Frankfurt's DAX 30 index rallied to an all-time peak at 11,455.08 points
London - AFP
The British and German stock markets hit record peaks Monday on hopes that eurozone quantitative easing stimulus, due to be outlined later this week, will bolster economic growth.
Investor sentiment was also given a shot in the arm after China cut interest rates over the weekend for the second time since November, but the rally quickly ran out of steam as oil prices dropped.
London's benchmark FTSE 100 index slid 0.09 percent to close at 6,940.64 points, having reached 6,974.26 points in morning trade, its highest intra-day level on record.
Frankfurt's DAX 30 index rose 0.08 percent to 11,410.36 points, having rallied during the session to an all-time peak at 11,455.08 points.
In Paris the CAC 40 fell 0.69 percent to 4,917.32 points. Madrid was flat and Milan shed 0.18 percent.
This Thursday, the European Central Bank (ECB) will unveil the details of the bond purchase programme it is kicking off this month.
Greece is also likely to be at the top of the agenda, following the recent eurozone deal to extend aid to the debt-wracked country.
Ahead of the meeting, official data showed Monday that the eurozone remained mired in deflation territory in February for the third month in a row, although the figure was an improvement.
Consumer prices in the 19-nation eurozone were down 0.3 percent in February, easing from a 0.6 percent drop in January.
Unemployment dipped to 11.2 percent to hit its lowest level since April 2012.
- Oil prices cap rally -
"Today's economic data was good in many respects but many of those positives seemed to have a slightly negative undertone which prevented anyone getting too carried away," said analyst Craig Erlam at online forex broker Oanda.
However Michael Hewson at CMC Markets said "it was a sharp decline in Brent oil prices that served to cap the upside in European equity markets, dragging most of Europe's benchmark indices into negative territory, as the day progressed."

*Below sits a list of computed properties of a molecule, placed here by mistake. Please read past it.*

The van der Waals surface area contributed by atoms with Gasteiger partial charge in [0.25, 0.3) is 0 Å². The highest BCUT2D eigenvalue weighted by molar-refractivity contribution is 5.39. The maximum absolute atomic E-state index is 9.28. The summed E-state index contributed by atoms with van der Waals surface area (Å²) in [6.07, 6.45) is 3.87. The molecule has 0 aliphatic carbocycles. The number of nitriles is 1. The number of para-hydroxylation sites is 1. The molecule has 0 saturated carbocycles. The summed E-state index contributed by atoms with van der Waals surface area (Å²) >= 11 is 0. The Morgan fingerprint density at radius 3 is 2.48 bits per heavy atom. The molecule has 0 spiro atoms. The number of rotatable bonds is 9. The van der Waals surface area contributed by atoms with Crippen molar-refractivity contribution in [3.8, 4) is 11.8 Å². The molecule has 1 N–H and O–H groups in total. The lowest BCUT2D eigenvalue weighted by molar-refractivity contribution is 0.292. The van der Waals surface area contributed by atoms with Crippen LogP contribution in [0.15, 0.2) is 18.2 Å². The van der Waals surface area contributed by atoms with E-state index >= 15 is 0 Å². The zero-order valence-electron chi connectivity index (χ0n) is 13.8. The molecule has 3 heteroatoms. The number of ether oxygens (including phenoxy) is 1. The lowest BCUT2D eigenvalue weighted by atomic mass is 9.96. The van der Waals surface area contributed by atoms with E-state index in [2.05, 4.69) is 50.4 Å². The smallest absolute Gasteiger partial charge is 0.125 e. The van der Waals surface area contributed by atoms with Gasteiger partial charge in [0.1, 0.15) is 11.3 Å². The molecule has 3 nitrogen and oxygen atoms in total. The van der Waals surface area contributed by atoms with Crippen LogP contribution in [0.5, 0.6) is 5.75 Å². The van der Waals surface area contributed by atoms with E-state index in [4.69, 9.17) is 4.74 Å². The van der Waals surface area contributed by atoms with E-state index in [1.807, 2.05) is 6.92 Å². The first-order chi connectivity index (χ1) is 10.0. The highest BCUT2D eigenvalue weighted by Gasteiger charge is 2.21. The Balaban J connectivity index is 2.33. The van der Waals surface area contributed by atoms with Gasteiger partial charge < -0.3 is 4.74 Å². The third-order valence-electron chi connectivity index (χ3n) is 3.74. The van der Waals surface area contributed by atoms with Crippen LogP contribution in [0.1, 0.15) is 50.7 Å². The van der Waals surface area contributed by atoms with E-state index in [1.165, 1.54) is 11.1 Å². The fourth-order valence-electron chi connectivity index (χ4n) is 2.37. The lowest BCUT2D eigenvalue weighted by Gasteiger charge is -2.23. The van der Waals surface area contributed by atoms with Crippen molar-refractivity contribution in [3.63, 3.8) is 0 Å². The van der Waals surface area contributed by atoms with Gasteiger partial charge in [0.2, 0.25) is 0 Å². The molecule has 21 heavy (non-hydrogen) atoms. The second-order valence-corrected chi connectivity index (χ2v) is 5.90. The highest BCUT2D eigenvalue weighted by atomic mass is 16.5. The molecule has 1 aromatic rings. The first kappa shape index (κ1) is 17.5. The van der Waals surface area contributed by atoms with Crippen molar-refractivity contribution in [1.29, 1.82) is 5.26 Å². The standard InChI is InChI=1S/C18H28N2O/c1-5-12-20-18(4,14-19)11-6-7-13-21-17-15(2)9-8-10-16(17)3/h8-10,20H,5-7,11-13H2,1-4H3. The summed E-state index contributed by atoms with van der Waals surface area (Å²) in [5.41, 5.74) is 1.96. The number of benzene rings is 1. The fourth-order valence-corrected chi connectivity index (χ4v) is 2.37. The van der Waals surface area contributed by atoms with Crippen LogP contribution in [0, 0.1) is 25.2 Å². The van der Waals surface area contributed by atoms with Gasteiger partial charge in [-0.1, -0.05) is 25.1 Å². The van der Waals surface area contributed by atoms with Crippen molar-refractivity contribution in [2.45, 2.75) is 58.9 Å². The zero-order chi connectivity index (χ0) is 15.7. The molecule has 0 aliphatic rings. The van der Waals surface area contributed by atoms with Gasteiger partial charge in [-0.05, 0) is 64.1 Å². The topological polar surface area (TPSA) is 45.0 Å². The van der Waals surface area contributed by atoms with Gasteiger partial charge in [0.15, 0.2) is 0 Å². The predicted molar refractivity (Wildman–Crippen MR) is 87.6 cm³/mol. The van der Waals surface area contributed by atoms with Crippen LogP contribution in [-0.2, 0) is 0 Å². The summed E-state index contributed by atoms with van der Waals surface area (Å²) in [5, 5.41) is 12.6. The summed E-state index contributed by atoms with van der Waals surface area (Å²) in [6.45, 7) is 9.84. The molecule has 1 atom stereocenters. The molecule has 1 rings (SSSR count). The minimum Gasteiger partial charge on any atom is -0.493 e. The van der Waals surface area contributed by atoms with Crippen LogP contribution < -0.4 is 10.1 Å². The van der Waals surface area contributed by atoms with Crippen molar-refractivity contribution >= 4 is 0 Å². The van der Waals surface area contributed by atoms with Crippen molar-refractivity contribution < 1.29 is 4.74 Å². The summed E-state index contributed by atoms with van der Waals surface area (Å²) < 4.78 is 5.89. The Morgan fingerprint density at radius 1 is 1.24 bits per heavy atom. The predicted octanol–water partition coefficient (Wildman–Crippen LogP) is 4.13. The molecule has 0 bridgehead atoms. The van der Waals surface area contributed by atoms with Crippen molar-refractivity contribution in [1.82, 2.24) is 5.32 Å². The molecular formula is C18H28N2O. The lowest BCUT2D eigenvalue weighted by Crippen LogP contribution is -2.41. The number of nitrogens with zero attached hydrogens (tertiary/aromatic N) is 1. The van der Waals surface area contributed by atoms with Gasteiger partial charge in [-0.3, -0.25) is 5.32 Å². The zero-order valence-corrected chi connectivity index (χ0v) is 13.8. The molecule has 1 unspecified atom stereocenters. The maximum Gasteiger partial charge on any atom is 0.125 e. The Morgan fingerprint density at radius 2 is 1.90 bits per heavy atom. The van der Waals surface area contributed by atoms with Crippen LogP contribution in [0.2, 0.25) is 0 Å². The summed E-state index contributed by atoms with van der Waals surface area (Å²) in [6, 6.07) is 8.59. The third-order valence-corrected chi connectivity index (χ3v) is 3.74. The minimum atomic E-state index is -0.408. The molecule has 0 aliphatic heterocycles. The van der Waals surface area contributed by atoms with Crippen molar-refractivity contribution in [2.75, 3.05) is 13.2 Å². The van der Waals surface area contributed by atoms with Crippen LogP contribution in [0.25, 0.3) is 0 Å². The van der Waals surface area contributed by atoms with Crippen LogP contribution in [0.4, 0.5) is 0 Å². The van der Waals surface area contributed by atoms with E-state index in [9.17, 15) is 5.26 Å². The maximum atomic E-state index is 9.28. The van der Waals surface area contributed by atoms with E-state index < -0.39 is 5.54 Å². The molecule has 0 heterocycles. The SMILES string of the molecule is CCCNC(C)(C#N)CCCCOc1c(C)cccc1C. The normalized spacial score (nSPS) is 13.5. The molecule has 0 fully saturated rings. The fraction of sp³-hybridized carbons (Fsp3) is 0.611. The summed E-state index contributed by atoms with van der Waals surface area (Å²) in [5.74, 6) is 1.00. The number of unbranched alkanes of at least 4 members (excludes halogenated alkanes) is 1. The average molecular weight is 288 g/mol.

European benchmark Brent North Sea crude for April delivery dropped $2.09 to $60.49 in late trading, as many traders took profits after bumper gains before the weekend and eyed plentiful world crude supplies.
Oil prices, which have fallen by around half since last June, have been a major driver behind slowing inflation and the threat of a deflationary spiral.
At its first meeting of the year in January, ECB chief Mario Draghi announced a programme to buy 60 billion euros ($67 billion) of private and public bonds each month starting in March 2015 until at least September 2016 in a bid to ward off deflation.
In a deflationary spiral, businesses and households delay purchases, throttling demand, triggering recession and causing companies to lay off workers.
The Frankfurt-based ECB's decision-making governing council will hold its meeting on Thursday in Nicosia, Cyprus.
Meanwhile in foreign exchange activity on Monday, the euro dipped to $1.1190 from $1.1195 late in New York on Friday.
- Nasdaq breaks 5,000 -
Across in Asia, markets rose Monday after the People's Bank of China on Saturday cut interest rates by 25 basis points, citing "historically low inflation" among the factors behind its decision.
The move is the latest aimed at helping the economy regain its lustre after it grew in 2014 at the slowest pace since 1990. Last month the central bank cut the percentage of funds that banks must hold in reserve to try to boost lending.
Shanghai added 0.79 percent and Hong Kong advanced 0.26 percent.
Tokyo climbed 0.15 percent, Seoul gained 0.55 percent and Sydney rose 0.51 percent.
Wall Street stocks pushed higher Monday following merger announcements, with the Nasdaq Composite Index climbing above 5,000 for the first time in 15 years, recovering nearly all the ground since the massive dot-com crash of 2000.
In midday trade the Dow Jones Industrial Average was up 0.61 percent to 18,242.84 points and the broad-based S&P 500 added 0.42 percent to 2,113.39.
The tech-rich Nasdaq Composite Index pulled back somewhat, showing a 0.73 percent gain to 4,999.57 points.
The biggest deal was NXP Semiconductor's $16.7 billion purchase of Freescale Semiconductor, linking two big manufacturers of chips used in cars. NXP jumped 14.4 percent, while Freescale gained 9.4 percent.